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Attitudes Towards Evidence-Based Practice in Substance Use Treatment Programs Serving American Indian Native Communities

  • Joanna C. MoullinEmail author
  • Laurie A. Moore
  • Douglas K. Novins
  • Gregory A. Aarons
Article

Abstract

The objective of this paper was to compare attitudes towards evidence-based practice (EBP) of substance use disorder treatment (SUDT) center employees’ serving American Indian and Alaskan Native (AIAN) populations to those serving non-AIAN populations. Survey data on the openness and divergence subscales of the Evidence-Based Practice Attitude Scale (EBPAS) were collected and analyzed. Independent samples T tests were performed to compare the two samples. For all comparisons, except the divergence subscale between counselors, the SUDT employees serving AIANs had significantly lower mean openness scores and higher mean divergence scores than those serving non-AIANs. This study suggests that employees of SUDT centers serving AIAN population hold less positive attitudes towards the adoption and use of EBP than non-AIAN.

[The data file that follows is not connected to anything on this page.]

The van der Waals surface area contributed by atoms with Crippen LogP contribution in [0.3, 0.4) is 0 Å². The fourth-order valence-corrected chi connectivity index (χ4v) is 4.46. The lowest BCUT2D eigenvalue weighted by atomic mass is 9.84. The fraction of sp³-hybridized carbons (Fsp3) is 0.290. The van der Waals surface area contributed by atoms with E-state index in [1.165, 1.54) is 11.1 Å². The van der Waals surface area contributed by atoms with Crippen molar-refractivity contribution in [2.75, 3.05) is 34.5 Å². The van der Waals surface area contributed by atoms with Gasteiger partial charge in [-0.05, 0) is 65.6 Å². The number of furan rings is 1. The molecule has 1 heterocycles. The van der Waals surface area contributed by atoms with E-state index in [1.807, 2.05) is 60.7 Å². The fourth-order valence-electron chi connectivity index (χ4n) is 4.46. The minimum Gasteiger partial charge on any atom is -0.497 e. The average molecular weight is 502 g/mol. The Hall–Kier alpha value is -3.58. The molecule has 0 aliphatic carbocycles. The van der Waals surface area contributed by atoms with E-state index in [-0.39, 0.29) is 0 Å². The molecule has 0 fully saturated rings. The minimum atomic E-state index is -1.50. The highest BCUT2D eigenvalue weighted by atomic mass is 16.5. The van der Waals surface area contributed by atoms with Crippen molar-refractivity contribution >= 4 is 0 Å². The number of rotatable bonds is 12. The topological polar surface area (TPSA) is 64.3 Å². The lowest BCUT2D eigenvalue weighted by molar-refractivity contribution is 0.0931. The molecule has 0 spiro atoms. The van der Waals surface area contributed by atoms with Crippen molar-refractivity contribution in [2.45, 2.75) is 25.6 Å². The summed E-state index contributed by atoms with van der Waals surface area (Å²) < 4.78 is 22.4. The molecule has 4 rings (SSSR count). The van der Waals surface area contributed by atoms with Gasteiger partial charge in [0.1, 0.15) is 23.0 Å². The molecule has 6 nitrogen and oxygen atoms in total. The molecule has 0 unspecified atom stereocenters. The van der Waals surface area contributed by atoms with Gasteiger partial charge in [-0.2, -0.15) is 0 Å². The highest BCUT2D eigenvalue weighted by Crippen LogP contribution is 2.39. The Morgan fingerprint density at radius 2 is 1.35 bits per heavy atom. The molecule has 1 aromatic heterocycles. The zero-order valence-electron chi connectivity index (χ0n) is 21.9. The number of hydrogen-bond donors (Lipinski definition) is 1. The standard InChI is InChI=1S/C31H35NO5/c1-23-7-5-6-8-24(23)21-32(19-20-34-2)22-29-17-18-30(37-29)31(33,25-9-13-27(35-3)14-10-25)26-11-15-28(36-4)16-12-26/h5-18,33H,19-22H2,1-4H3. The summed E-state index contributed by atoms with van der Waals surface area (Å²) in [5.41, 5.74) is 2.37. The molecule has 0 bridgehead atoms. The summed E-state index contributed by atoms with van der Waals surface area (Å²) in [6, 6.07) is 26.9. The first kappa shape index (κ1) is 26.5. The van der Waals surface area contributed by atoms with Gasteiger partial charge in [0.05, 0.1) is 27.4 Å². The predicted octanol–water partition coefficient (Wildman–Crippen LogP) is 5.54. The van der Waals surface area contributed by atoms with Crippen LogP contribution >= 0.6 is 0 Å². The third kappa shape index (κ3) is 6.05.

Keywords

Evidence-based practice Attitudes American Indian/Alaskan Native Substance use disorder treatment Implementation 

Notes

Acknowledgments

The authors thank the communities, agencies, supervisors, and service providers that made these studies possible.

Funding Information

The AI/AN data collection was funded by the National Institute on Drug Abuse (R01DA022239) and the non-AI/AN data by National Institute of Mental Health (R21MH098124, R21MH082731, R01MH072961, and R01MH092950), and National Institute on Drug Abuse (R01DA038466).

Compliance with Ethical Standards

The AI/AN study was approved by the Colorado Multiple Institutional Review Board and the Oregon Health and Science University’s Institutional Review Board. The Indian Health Service Institutional Review Board (IHS-IRB) classified the study as not human subjects’ research. The non-AI/AN study was approved by the Institutional Review Board of San Diego State University.

Conflict of Interest

The authors declare that they have no conflicts of interest.

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Copyright information

© National Council for Behavioral Health 2018

Authors and Affiliations

  1. 1.Curtin UniversityPerthAustralia
  2. 2.Child and Adolescent Research CentreSan DiegoUSA
  3. 3.Centers for American Indian and Alaska Native HealthUniversity of Colorado DenverDenverUSA
  4. 4.University of California San DiegoLa JollaUSA

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